Holding and carrying children matters in many, many ways, for children, for their carers, for the wider society. The close contact of carrying impacts on a child’s physical, neurological and psychological development and has an effect on their long term health and wellbeing. It also encourages closer, healthier and happier relationships for the whole family and the communities in which they live.
Carrying behaviour is normal for the human species; babies are very vulnerable at birth. They are born with great needs, there are many months and even years of maturation needed before human infants are able to control their bodies fully and become able to care for themselves independently. Babies and young children are dependent on their primary caregivers for a very long time. This prolonged childhood is thought to be one of the reasons why the human species has been so successful; allowing the human brain to develop complex skills such as language, creativity and the ability to alter the environment around them.
Mothers’ and babies’ bodies are adapted to each other; during pregnancy, during birth, and during the early years. They “fit together” and create a very special shared space, honed over the millennia of evolutionary processes. They work perfectly in harmony, when given the support and freedom to do so.
This is where the “4th Trimester” concept comes from; holding and carrying babies recreates in some part the intra-uterine environment of warmth and safety and containment and allows them to develop new skills from this platform of security. Our human instincts are strong (a baby’s cry tugs at our heartstrings and we feel the urge to gather them up, hold them close and rock gently while murmuring in a soothing way) and we are discovering much of the neurochemical science behind this normal, natural behaviour. Oxytocin release builds loving connection via multiple pathways. Soft touch has helpful effects on the hypothalamic-pituitary-axis and cortisol production, reducing pain and modulating the stress response. Gentle and responsive parenting builds and reinforces the neural circuitry as it develops in the child, creating a healthy positive inner thought state that affects long term mental health. Furthermore, building this resilience helps to combat the adversity that so many children experience.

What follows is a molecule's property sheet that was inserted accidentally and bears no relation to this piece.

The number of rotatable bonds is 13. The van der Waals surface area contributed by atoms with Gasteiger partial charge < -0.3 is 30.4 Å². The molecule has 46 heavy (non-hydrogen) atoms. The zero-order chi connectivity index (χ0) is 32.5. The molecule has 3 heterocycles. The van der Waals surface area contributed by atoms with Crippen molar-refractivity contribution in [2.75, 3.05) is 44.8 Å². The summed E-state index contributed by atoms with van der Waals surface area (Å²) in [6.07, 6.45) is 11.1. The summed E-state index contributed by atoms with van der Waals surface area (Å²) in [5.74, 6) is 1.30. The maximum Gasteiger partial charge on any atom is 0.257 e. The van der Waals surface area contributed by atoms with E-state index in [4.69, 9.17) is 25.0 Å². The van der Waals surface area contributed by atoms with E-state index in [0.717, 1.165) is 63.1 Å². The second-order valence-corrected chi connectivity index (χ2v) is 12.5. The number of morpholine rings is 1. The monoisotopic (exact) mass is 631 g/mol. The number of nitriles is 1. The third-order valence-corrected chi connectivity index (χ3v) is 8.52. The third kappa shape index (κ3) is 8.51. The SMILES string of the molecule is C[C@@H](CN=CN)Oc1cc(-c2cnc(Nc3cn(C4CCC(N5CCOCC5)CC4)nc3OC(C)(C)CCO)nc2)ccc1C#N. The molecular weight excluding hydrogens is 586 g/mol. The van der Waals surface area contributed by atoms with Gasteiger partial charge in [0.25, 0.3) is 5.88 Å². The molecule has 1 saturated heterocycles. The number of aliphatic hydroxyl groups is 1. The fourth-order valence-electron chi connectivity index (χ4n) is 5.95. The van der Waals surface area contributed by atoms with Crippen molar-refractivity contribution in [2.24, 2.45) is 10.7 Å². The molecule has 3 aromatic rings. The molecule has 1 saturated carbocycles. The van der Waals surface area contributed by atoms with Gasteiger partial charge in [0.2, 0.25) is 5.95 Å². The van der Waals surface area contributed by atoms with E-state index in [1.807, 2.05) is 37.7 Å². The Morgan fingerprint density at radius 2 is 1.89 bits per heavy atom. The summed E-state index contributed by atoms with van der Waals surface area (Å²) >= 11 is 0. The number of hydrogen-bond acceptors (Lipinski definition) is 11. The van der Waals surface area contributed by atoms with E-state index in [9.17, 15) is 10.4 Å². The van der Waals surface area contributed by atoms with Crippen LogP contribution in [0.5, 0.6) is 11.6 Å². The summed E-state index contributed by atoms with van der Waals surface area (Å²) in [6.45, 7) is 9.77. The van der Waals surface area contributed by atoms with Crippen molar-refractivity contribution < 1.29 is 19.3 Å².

Children need loving nurture in the early neonatal period and long beyond this for normal, healthy development. Carrying babies close to an adult’s body, as human beings have evolved to do, is vital for normal physiological and psychological development. Research into the importance of skin to skin contact, soft touch and responsive parenting, as well as a better understanding of disability reinforces this. Slings can have an enormously therapeutic effect on children with extra needs.
It is not just babies and children who need the close contact; parents and caregivers also benefit hugely from holding their offspring and interacting with them closely. The same biochemical pathways that help babies and young children to thrive are present in adults too, and families flourish when the needs of all its members are met. Adults need loving contact too; and a child who calms when comforted in arms or a sling provides positive reinforcement that parenting is manageable after all. Many parents find that babywearing can help with low mood and improve their confidence, as well as giving them freedom to get on with their lives in the societal constraints in which they live.
Carrying in arms and in a sling really does make a significant difference to the overall wellbeing and physical and mental health of all members of society, both now and for the future. A society where children’s needs and rights are taken seriously, where knowledge of how to build securely attached children and adults is put into practice, and where the most vulnerable among us are treated with love and kindness, is one in which we would all wish to live. This is why carrying matters; it can change the world around us.